[UPHPU] i18n and php
fred at bitwyze.com
Wed May 18 15:23:39 MDT 2005
On May 18, 2005, at 2:31 PM, Dave Smith wrote:
> For this reason I use htmlspecialchars() instead of htmlentities(). It
> doesn't have the charset problems mentioned.
According to the php manual;
"This function (htmlentities) is identical to htmlspecialchars() in
all ways, except
with htmlentities(), all characters which have HTML character entity
are translated into these entities."
So htmlspecialchars could produce the same vulnerability caused by
character encoding. Also, htmlentities does a more though job of
potentially malicious html entities.
>> Also remember if you are displaying user input and are using
>> htmlentities to foil cross site scripting attacks (as you should)
>> remember to make the third argument, charset, match the encoding you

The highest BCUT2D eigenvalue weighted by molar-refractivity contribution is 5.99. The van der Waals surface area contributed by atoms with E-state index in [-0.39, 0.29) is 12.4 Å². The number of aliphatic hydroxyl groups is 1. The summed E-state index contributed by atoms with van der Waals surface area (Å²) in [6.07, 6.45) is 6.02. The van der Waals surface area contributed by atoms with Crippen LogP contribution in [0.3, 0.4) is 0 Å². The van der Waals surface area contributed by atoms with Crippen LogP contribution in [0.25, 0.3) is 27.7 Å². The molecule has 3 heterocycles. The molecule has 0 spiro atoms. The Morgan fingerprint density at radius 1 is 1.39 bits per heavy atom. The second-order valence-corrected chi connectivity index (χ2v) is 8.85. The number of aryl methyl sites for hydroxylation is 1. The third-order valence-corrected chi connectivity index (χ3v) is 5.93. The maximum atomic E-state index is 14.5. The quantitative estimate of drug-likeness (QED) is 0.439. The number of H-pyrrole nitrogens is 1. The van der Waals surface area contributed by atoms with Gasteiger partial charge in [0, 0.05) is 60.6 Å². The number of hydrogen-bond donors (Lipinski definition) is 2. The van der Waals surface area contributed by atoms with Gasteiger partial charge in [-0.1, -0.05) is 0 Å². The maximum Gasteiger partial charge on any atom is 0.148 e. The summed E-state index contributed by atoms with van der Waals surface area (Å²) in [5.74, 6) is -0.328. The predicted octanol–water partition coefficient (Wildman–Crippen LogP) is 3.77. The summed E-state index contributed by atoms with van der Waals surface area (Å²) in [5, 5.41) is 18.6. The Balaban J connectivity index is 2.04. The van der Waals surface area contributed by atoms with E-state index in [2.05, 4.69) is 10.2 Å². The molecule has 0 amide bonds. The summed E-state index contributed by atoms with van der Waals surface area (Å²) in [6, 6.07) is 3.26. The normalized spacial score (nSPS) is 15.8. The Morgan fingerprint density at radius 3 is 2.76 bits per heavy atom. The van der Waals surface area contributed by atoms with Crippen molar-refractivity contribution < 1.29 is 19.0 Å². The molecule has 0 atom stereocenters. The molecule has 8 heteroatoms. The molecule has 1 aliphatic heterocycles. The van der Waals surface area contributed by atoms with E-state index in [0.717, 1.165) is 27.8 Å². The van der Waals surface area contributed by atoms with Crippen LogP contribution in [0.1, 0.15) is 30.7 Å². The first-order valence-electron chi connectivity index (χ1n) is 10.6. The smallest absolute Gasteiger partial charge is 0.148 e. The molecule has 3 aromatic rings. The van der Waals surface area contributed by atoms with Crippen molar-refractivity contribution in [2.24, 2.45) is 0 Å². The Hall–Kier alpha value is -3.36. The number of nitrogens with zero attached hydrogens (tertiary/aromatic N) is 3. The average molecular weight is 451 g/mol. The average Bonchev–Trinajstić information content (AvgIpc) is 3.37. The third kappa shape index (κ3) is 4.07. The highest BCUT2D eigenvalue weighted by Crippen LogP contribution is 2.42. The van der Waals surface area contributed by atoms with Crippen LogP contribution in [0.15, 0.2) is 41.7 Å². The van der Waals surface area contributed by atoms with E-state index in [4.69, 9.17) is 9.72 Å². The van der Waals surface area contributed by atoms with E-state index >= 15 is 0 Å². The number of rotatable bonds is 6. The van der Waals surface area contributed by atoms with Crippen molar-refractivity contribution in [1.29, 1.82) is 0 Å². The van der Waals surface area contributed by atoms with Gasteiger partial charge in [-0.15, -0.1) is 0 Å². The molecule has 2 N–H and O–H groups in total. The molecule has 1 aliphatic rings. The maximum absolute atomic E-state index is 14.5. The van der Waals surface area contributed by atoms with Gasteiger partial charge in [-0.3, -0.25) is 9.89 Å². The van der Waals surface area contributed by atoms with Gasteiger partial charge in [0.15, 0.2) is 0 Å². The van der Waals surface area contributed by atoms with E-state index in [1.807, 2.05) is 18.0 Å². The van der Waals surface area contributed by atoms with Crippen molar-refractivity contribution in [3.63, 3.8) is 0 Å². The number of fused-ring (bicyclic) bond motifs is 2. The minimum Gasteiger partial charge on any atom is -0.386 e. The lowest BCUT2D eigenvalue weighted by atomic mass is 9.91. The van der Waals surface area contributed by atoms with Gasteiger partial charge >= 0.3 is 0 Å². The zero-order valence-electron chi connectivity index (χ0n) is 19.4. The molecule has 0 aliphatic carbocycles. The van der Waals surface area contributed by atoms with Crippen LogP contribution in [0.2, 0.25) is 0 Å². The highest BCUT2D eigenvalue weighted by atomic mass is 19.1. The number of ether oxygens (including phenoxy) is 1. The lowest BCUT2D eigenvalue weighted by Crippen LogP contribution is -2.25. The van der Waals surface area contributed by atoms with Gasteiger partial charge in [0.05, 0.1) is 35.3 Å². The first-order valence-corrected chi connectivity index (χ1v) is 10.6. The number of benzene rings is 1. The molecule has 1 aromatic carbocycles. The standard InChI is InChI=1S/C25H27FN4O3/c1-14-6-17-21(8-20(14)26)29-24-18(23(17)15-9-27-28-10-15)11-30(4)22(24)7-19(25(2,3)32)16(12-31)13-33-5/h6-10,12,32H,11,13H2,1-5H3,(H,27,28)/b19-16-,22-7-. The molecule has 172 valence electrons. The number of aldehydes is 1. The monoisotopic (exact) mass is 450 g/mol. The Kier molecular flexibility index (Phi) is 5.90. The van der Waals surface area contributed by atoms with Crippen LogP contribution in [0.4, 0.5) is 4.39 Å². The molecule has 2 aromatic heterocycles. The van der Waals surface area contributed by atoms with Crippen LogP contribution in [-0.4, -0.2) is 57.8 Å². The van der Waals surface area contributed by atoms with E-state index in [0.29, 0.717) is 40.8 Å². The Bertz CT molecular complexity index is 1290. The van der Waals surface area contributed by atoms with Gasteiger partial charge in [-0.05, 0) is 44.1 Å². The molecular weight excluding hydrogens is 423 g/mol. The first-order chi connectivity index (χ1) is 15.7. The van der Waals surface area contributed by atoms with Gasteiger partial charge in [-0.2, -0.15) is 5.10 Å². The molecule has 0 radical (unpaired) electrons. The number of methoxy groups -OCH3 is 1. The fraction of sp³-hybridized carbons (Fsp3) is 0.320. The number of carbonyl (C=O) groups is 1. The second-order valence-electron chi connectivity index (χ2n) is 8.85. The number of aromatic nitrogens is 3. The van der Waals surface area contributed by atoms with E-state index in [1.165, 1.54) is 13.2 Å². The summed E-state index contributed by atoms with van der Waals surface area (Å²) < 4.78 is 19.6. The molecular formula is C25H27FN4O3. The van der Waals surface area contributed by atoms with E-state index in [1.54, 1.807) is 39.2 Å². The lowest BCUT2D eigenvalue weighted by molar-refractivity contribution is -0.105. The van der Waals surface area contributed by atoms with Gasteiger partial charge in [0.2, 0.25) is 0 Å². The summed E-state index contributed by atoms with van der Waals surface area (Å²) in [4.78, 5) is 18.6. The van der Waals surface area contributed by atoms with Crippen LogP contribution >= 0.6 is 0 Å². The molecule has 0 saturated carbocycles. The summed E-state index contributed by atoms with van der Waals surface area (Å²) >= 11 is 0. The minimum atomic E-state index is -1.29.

>> supplied in the page header.
>> There are some attacks that will exploit the difference in the page
>> encoding and the htmlentities output encoding. So always make sure
>> they match.
>> On May 18, 2005, at 12:57 PM, Dave Smith wrote:
>>> To answer the question at hand: PHP 4 (not sure about 5) has no
>>> for unicode strings. This means you have to use UTF-8, which most
>>> *do* support. Just put something like this at the top of every page:
>>> @header( "Content-type: text/html; charset=\"UTF-8\"" );
>>> // XML version and encoding for well-behaved browsers
>>> echo "<?xml version=\"1.0\" encoding=\"utf-8\"?>\n";
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